REVIEW | doi:10.20944/preprints202208.0229.v3
Subject: Medicine & Pharmacology, Other Keywords: Anti-aging therapy; lipofuscin; SENS; TFEB; intracellular microbe; and synthetic chemotaxis
Online: 27 September 2022 (04:20:31 CEST)
Lipofuscin is indigestible garbage that accumulates in the autophagic vesicles and cytosol of post-mitotic cells with age. Drs. Brunk and Terman postulated that lipofuscin accumulation is the main or at least a major driving factor in aging. They even posited that the evolution of memory is the reason why we get lipofuscin at all, as stable synaptic connections must be maintained over time, meaning that the somas of neurons must also remain in the same locale. In other words, they cannot dilute out their garbage over time through cell division. Mechanistically, their position certainly makes sense given that rendering a large percentage of a post-mitotic cell’s lysosomes useless must almost certainly negatively affect that cell and the surrounding microenvironment. Here, I explore the possibility that the accumulation of lipofuscin to some extent underlies all other categories of age-related damage as defined by Dr. Aubrey de Grey. I do not think that lipofuscin removal will reverse/prevent all forms of aging, just the major component facing us currently. In this piece, I will review what is known about lipofuscin accumulation from evolutionary and mechanistic standpoints and discuss ways of removing it from non-dividing (or slowly-dividing) cells.
ARTICLE | doi:10.20944/preprints202112.0228.v1
Subject: Life Sciences, Biophysics Keywords: lipofuscin; retina; retinal pigment epithelium; docosahexaenoate; docosahexaenoic acid; fluorescence; photodegradation; photobleaching; cell viability; endocytic activity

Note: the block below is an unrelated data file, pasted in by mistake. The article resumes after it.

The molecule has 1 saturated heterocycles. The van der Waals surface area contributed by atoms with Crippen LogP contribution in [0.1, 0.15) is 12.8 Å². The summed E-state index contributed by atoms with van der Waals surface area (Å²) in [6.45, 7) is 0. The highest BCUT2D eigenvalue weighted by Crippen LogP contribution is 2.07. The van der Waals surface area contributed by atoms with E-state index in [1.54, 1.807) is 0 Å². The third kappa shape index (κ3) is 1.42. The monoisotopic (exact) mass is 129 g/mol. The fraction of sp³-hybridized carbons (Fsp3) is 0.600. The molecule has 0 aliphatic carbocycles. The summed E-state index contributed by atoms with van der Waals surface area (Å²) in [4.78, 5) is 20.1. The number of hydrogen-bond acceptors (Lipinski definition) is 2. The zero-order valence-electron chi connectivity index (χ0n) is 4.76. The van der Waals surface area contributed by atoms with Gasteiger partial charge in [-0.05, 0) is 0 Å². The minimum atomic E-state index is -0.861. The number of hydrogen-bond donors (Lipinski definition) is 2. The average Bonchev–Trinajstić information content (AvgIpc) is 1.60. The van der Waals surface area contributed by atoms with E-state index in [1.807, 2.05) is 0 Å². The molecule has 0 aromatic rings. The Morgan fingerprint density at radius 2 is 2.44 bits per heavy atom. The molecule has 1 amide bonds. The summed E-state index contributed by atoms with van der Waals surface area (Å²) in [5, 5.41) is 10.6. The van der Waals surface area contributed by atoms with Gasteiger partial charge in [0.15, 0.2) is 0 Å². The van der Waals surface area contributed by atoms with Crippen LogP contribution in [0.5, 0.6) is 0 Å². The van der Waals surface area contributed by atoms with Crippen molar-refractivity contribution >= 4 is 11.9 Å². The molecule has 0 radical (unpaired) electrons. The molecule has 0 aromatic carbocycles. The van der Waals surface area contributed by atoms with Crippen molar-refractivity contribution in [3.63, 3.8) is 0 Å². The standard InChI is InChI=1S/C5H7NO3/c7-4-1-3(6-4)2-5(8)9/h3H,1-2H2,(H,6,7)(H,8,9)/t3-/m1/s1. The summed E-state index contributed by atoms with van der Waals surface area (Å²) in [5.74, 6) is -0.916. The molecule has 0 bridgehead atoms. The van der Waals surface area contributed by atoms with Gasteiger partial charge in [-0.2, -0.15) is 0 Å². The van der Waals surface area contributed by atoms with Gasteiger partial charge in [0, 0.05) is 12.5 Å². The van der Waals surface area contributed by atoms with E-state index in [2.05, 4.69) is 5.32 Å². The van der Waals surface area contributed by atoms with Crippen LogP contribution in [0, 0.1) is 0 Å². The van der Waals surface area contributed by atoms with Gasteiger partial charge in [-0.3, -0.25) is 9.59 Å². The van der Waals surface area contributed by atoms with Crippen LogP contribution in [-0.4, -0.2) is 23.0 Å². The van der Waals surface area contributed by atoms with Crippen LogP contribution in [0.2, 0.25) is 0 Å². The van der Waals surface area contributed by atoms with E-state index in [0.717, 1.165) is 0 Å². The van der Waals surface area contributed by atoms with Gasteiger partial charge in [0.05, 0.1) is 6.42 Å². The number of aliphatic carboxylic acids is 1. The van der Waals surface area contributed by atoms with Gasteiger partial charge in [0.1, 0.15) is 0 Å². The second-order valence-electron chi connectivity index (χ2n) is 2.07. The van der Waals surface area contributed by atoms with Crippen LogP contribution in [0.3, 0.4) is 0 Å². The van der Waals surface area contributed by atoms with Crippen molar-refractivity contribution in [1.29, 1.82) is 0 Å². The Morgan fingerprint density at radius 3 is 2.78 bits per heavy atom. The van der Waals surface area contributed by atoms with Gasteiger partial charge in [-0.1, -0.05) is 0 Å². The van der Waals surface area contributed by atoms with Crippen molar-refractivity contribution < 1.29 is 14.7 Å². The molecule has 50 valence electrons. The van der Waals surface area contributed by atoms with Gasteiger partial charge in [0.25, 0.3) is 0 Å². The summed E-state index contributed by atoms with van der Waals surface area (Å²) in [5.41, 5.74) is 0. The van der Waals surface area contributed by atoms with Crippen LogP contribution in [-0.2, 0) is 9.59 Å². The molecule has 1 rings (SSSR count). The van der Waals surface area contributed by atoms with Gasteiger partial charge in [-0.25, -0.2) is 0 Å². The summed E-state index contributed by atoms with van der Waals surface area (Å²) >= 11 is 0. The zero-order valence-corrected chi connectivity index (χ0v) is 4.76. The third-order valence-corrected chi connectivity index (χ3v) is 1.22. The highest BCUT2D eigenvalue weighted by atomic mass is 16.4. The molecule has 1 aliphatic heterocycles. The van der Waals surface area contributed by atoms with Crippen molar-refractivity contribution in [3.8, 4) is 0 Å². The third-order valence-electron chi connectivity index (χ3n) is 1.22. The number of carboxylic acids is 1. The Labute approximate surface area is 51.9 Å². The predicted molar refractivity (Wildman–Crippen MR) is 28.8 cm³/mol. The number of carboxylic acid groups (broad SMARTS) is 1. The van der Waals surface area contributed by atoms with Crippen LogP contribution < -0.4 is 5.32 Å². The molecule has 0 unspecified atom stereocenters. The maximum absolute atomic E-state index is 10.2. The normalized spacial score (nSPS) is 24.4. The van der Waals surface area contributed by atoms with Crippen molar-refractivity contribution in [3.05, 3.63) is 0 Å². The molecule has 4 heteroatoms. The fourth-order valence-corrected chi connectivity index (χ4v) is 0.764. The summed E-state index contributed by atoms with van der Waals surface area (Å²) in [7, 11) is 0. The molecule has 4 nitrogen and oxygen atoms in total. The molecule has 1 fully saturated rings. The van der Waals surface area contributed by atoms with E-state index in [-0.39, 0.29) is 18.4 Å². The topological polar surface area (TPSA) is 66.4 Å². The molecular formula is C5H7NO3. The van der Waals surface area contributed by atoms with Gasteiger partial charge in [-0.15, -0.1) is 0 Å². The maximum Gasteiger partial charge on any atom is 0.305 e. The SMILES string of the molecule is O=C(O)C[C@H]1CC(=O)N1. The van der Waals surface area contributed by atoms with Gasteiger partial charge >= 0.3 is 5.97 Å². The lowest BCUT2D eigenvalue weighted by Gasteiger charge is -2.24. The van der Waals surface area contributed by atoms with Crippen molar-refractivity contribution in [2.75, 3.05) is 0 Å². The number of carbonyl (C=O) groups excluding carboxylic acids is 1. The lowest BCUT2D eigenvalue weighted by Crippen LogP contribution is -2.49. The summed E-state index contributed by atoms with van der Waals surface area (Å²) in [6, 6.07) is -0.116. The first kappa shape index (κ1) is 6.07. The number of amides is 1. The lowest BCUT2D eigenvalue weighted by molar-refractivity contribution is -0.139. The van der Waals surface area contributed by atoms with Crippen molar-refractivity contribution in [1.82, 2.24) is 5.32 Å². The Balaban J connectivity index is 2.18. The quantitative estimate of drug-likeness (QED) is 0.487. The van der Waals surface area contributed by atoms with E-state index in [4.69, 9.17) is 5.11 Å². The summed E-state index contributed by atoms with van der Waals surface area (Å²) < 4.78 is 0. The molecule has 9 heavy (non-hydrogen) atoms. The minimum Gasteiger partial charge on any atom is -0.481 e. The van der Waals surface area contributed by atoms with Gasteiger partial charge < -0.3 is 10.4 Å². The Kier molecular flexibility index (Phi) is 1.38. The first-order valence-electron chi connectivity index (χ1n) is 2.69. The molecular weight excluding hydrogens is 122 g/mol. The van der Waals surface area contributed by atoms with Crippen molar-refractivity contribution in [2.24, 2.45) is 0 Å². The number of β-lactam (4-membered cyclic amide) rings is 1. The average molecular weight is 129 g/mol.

Online: 14 December 2021 (11:41:14 CET)
Retinal lipofuscin accumulates with age in the retinal pigment epithelium (RPE) where its fluorescence properties are used to assess the retinal health. It was observed that there is a decrease in lipofuscin fluorescence above the age of 75 years and in early stages of age-related macular degeneration (AMD). The purpose of this study was to investigate the response of lipofuscin isolated from human RPE, and lipofuscin-laden-cells to visible light, and determine whether an abundant component of lipofuscin, docosahexaenoate (DHA) can contribute to lipofuscin fluorescence upon oxidation. Exposure of lipofuscin to visible leads to a decrease of its long-wavelength fluorescence at about 610 nm with concomitant growth of the short-wavelength fluorescence. The emission spectrum of photodegraded lipofuscin exhibits similarity with that of oxidized DHA. Exposure to light of lipofuscin-laden cells leads to loss of lipofuscin granules from cells, while retaining cell viability. The spectral changes of fluorescence in lipofuscin-laden cells resemble those seen during photodegradation of isolated lipofuscin. Our results demonstrate that fluorescence emission spectra together with quantitation of intensity of long-wavelength fluorescence can serve as a marker useful for lipofuscin quantification and for monitoring its oxidation, thereby useful for screening the retina for increased oxidative damage and early AMD-related changes.